Among friends in Cairo central

WHAT Pension Roma

WHERE 4th floor, 169 Mohamed Farid Street, Cairo, Egypt.

HOW MUCH From 60 Egyptian pounds a night (about $16) for a single room without a balcony up to 170 Egyptian pounds (about $45) for triples with a shower.

WHY GO Set on the fourth and fifth floors of a 19th-century building in the heart of downtown Cairo, Pension Roma is a budget traveller's dream: it's cheap, clean and friendly. Take a birdcage lift up to the fourth floor. The long corridor to the front desk is lined with long white curtains that lend an air of drama to your arrival.

Forget hanging with a bunch of Australian backpacker cooks and kitchenhands. The staff are all Egyptian and those on reception speak both English and Arabic fluently, with French thrown in for measure. They can answer every question - from how to get to the Pyramids to finding an apartment in the city - and pride themselves on their honesty, so there are no alliances with dodgy tour guides or shonky taxi drivers.

There are 32 rooms, including singles, doubles and family rooms - children are welcome and extra beds are available for the larger rooms. Each room has polished floorboards, high ceilings, a fan and washbasin. Eight rooms have their own shower; the rest share clean bathrooms. The best rooms have their own balconies which either look over busy Mohamed Farid Street or into the quieter laneways.

Pension Roma includes a communal lounge with a television and public balconies for those who have rooms without, where you can while away the hours in the sun, or get an earful of the call to prayer from the small mosque below. The hotel has a super-fast, cheap laundry service, a hotel safe and the reception is open 24 hours a day, which is important as international flights often arrive and depart in the dead of night.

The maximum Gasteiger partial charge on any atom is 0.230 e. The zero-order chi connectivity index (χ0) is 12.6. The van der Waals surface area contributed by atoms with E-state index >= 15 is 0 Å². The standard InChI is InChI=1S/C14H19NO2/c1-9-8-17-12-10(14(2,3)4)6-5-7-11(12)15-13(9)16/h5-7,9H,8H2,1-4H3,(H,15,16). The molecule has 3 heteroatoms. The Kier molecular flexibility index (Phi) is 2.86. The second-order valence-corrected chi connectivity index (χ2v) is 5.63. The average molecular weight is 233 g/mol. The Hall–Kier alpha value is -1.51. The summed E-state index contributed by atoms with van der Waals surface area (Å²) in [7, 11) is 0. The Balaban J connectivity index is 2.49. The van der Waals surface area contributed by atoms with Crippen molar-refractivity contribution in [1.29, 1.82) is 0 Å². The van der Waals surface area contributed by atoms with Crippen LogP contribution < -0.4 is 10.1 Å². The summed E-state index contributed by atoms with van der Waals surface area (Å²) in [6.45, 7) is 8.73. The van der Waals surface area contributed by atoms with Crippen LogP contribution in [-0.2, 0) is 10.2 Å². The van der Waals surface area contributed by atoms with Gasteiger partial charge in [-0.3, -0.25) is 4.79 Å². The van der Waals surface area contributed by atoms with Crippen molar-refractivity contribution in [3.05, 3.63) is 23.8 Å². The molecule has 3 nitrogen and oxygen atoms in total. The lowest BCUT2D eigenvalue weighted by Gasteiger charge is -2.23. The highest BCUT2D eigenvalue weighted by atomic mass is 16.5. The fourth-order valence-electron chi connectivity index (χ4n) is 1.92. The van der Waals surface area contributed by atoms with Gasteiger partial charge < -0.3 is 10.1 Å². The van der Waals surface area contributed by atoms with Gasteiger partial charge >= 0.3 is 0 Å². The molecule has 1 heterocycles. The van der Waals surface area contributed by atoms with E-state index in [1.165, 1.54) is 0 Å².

The sunny breakfast room has long white fluttering curtains. The Kitchen serves lunch and dinner on request. Don't expect miracles from the kitchen. The food is basic and the portions big - great if you're knackered after a day horsing around the pyramids on a camel.

FREE STUFF Pension Roma has free wireless internet available if you've brought your laptop and the tariff includes rooms cleaned daily. The continental breakfast is also included, with tea or coffee, juice, cheese and jam with bread served from 7am to a relaxed 11-ish am. You can supplement your breakfast with fruit, yoghurt etc as the hotel has a fridge set aside for guests' food, though there are no cooking facilities for guests. The rooms include linen and towels.

BONUS Downtown is oozing with cheap ahwas (cafes), where tea and coffee costs about 40 cents. There are a few bottle shops selling locally made spirits: think Finelandia vodka and Ronnie Walker whisky, wine and beer and local bars nearby including the uber-local Cap D'Or, just one block away. Expect a smoky welcome, plenty of free bar snacks (avoid the salads) and Egyptian Stella, which costs a lean $1.60 a pop.

The Tawfiqiyya fruit and vegetable market is five minutes' walk away and is open until midnight. Just across the road, off Adly Street, is a fantastic little cafe in that block's courtyard that always seems to have just pulled hot, fresh ta'amaya (falafel) out of the hot fat - a sandwich in pita bread with salad and tahina costs about 25 cents. The city's main post office, telephone offices and a government-run (but fairly useless) tourist information office are just around the corner. It is 15 minutes' walk to Ramses train station, where the trains for Luxor Alexandria depart and two metro stops, Nasser and Ataba, on different lines, are within 10 minutes' walk of the hotel. Nearby, the Intra@Net internet cafe (1st floor, 36 Sharif Street) is a rarity in Cairo - it's smoke free - and super-quick access is about 80 cents an hour, with clean toilets and even a to-your-computer tea service. Twenty minutes' walk will bring you to the Egyptian Museum and taxis are always loitering about to whisk you across the city. Unbeatable.

DETAILS Phone +20 2 2391 1088, see pensionroma.org.

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